Nanomedicine Nanocarriers for gene and drug delivery
In the nanocarriers group, the aim is to (i) design, (ii) assemble, (iii) characterize, and (iv) evaluate the therapeutic potential, of soft self-assembled nanoparticles (i.e. nanocarriers) for gene and drug delivery. We use a wide array of techniques and bio-inspired ideas to assemble and characterize complex nanocarriers aimed to target specific/diseased cells/tissues, enter inside them, and deliver therapeutic nucleic acids or drugs at the desired location.
Particular emphasis is placed on the development of novel microfluidic-based methods to aid in the assembly process. These devices allow not only a versatile and automated way of producing nanocarrier particles of controlled size and distribution, but also to take advantage of the out-of-equilibrium nature of flow to further manipulate the materials and produce novel complex structures of therapeutic interest.
The typical work-flow in the laboratory consists in: (i) design and fabrication of microfluidic devices for nanocarrier assembly; (ii) formation of the nanocarrier systems under flow and formulation optimization; (iii) physicochemical and structural characterization of the produced nanocarriers with state-of-the-art tools (e.g. cryo-TEM and small-angle X-ray scattering - SAXS); and (iv) evaluation of the therapeutic potential of the resulting particles (i.e. measurements of transfection efficiency in different cell lines). Promising particles will also be tested in in-vivo systems at later stages.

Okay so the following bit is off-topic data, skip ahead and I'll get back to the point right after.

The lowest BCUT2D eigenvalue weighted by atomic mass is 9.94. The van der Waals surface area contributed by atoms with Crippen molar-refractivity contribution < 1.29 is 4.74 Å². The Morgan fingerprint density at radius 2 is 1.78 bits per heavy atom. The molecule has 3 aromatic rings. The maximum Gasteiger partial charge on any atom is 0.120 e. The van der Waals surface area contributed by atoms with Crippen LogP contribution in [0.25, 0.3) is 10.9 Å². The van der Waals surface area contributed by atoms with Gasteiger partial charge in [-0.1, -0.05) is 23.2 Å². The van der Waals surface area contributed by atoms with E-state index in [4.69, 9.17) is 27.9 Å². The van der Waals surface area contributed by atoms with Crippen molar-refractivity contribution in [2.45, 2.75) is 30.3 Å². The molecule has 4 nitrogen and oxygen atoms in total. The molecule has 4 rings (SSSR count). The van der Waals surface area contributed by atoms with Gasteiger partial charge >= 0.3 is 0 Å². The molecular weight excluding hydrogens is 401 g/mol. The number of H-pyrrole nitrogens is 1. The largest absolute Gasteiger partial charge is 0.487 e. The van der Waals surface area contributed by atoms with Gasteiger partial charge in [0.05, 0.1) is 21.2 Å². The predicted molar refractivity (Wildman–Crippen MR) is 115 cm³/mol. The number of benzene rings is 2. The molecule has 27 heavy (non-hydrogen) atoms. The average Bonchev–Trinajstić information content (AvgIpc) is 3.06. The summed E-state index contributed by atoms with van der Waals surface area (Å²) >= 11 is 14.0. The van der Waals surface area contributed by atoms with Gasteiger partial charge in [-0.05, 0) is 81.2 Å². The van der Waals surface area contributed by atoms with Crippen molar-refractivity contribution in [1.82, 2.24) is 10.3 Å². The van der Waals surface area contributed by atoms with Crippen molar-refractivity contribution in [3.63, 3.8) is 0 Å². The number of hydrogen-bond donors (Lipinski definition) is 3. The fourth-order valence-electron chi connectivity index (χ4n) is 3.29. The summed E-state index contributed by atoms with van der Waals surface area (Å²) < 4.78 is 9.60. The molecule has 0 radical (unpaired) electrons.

Figure. Example of cationic liposome – DNA nanoparticle (CL-DNA NP) characterization. (a) Schematic of a CL-DNA NP functionalized with PEG (for enhanced blood circulation) and PEG-RGD ligands (for enhanced cellular uptake). In this example, the nanoparticles contain two lipid bilayers with DNA sandwiched between them. (b) Example of a dual-label fluorescence experiment. The co-localization of the two different dyes (one labeling DNA and the other the CL) confirms that CL and DNA have complexed and formed the new particles. (c) The structure of the particles can be assessed through SAXS. The number and position of Bragg peaks identifies the particle structure (in this case, layered) and the width of the peaks relates to the number of layers (in this case, two bilayers on average).
Group manager Bruno Silva